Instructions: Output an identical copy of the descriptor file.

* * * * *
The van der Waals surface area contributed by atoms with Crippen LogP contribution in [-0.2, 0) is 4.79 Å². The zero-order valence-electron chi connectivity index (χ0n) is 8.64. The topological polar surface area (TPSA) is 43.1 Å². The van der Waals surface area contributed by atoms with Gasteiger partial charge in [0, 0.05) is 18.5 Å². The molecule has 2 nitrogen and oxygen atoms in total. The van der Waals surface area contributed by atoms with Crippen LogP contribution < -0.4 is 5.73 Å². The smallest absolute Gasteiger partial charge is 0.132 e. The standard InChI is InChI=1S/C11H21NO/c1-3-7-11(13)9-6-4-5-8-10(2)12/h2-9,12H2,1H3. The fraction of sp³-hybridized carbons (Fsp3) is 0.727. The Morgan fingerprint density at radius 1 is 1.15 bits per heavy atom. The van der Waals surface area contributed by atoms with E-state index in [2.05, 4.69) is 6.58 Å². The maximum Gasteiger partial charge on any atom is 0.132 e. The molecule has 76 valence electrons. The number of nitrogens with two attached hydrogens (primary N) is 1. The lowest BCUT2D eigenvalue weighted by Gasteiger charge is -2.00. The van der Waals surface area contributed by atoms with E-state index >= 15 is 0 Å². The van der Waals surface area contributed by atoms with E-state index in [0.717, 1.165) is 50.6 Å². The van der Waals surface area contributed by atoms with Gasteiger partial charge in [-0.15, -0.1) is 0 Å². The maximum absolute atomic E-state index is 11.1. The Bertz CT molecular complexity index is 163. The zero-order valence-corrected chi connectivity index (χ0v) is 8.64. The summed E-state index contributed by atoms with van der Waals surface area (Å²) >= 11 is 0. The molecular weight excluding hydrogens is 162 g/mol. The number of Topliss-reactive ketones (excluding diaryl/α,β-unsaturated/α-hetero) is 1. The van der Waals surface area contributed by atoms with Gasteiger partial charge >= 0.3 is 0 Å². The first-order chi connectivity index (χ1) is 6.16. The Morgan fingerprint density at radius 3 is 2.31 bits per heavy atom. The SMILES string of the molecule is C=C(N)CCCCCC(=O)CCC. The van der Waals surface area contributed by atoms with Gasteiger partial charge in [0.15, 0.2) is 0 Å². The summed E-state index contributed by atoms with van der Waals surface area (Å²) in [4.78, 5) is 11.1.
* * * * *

The van der Waals surface area contributed by atoms with Crippen LogP contribution in [-0.2, 0) is 4.79 Å². The zero-order valence-electron chi connectivity index (χ0n) is 8.64. The topological polar surface area (TPSA) is 43.1 Å². The van der Waals surface area contributed by atoms with Gasteiger partial charge in [0, 0.05) is 18.5 Å². The molecule has 2 nitrogen and oxygen atoms in total. The van der Waals surface area contributed by atoms with Crippen LogP contribution < -0.4 is 5.73 Å². The smallest absolute Gasteiger partial charge is 0.132 e. The standard InChI is InChI=1S/C11H21NO/c1-3-7-11(13)9-6-4-5-8-10(2)12/h2-9,12H2,1H3. The fraction of sp³-hybridized carbons (Fsp3) is 0.727. The Morgan fingerprint density at radius 1 is 1.15 bits per heavy atom. The van der Waals surface area contributed by atoms with E-state index in [2.05, 4.69) is 6.58 Å². The maximum Gasteiger partial charge on any atom is 0.132 e. The molecule has 76 valence electrons. The number of nitrogens with two attached hydrogens (primary N) is 1. The lowest BCUT2D eigenvalue weighted by Gasteiger charge is -2.00. The van der Waals surface area contributed by atoms with E-state index >= 15 is 0 Å². The van der Waals surface area contributed by atoms with E-state index in [0.717, 1.165) is 50.6 Å². The van der Waals surface area contributed by atoms with Gasteiger partial charge in [-0.15, -0.1) is 0 Å². The maximum absolute atomic E-state index is 11.1. The Bertz CT molecular complexity index is 163. The zero-order valence-corrected chi connectivity index (χ0v) is 8.64. The summed E-state index contributed by atoms with van der Waals surface area (Å²) >= 11 is 0. The molecular weight excluding hydrogens is 162 g/mol. The number of Topliss-reactive ketones (excluding diaryl/α,β-unsaturated/α-hetero) is 1. The van der Waals surface area contributed by atoms with Gasteiger partial charge >= 0.3 is 0 Å². The first-order chi connectivity index (χ1) is 6.16. The Morgan fingerprint density at radius 3 is 2.31 bits per heavy atom. The SMILES string of the molecule is C=C(N)CCCCCC(=O)CCC. The van der Waals surface area contributed by atoms with Gasteiger partial charge in [0.15, 0.2) is 0 Å². The summed E-state index contributed by atoms with van der Waals surface area (Å²) in [4.78, 5) is 11.1.